Amy Joyce
Life at Work

Job Connections Start as Social Connections

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By Amy Joyce
Washington Post Staff Writer
Sunday, May 21, 2006

Back in November, Mike Campbell did what so many people do these days: He went on a date with someone he met through Match.com.

What came out of it wasn't a romantic relationship. Instead, he found a job.

Campbell met his date at a sports bar, as per Campbell's suggestion. Unfortunately, his date wasn't so crazy about sports. "There wasn't much chemistry between us," he said.

But during the conversation (the parts in which they actually had something to say to each other), Campbell's date, the chief executive of a nonprofit group, mentioned that his organization was trying to hire a director of communications. Lo and behold, Campbell's background was in communications. And he was on a freelance assignment that was about to end.

Campbell later told a friend about the date, mentioning that this guy sounded like he had a perfect job opening. His friend told him to send a résumé. "What do I put in the cover letter?" Campbell asked with a laugh.

But he built up his courage and sent a cover letter and résumé through the regular channels, and then Campbell picked up the phone and called his ex-date. He left a message saying he had sent a résumé in and that, though it might seem strange, he felt he was a good fit for the job.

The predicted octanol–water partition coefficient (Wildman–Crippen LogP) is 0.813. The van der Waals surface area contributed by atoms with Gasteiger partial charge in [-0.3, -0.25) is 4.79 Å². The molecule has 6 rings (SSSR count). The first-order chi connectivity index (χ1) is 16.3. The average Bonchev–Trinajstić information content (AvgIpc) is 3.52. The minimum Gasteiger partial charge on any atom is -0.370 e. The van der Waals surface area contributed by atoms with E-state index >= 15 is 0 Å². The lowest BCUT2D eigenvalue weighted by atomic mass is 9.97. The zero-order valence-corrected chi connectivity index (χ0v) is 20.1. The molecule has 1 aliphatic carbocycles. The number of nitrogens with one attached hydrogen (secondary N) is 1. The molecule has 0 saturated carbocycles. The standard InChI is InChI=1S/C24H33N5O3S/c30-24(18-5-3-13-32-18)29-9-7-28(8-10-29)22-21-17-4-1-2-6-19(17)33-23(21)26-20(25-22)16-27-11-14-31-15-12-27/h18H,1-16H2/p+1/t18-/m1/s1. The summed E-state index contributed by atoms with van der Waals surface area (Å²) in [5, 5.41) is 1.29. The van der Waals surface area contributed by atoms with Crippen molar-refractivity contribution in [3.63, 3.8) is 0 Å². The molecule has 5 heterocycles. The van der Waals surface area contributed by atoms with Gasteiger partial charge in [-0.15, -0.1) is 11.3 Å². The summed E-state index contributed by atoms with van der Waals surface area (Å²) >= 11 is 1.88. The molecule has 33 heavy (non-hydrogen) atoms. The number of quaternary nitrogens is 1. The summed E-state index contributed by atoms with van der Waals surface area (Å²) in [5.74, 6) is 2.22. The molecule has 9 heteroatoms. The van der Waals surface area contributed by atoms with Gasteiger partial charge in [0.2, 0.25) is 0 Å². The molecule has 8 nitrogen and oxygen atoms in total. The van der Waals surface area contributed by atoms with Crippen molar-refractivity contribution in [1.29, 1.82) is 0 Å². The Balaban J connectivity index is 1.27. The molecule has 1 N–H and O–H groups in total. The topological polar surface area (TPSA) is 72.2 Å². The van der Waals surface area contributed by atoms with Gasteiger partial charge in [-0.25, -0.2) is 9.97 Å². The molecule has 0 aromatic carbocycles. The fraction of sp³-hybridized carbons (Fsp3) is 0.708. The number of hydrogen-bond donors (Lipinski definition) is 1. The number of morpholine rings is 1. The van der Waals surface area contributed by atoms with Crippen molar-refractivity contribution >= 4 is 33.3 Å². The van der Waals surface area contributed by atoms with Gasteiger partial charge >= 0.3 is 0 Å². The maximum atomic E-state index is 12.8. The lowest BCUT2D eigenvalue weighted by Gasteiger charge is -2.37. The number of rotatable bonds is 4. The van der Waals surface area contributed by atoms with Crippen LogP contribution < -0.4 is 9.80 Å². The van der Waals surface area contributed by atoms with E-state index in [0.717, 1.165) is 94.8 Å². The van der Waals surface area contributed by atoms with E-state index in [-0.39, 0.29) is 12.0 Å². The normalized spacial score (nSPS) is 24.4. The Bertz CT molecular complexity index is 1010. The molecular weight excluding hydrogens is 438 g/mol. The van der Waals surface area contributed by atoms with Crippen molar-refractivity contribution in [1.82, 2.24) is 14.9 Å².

Almost a month later, the CEO's assistant called Campbell to schedule an interview. When Campbell showed up, the honcho whispered, "I told them we met at a party," then sat down with a few other managers and interviewed Campbell, later offering him the job.

Campbell didn't realize it at the time, but in following up after the lame date, he was networking.

Despite our crazy, technological world with so many job Web sites and easy ways to post our résumés online, the personal network still is the No. 1 way to get a new job, promotion or partner.

Yet most of us shudder at the sound of the word "networking." Even nice people, even extroverted people, even people-people cringe when they hear it. It seems so forced. So suck-uppy. So fake.

But that's not always the case. Networking is about socializing. The people you meet at the grocery store, in line at a concert, while stuffing envelopes at a volunteer event may be the people who move you along your career path.

"If you treat it like you're just meeting a friend, it's more social than having all the anxiety of the business slant to it," said Melissa S. Fireman, founder of Washington Career Services, a career consulting firm. "We do it all the time."


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© 2006 The Washington Post Company

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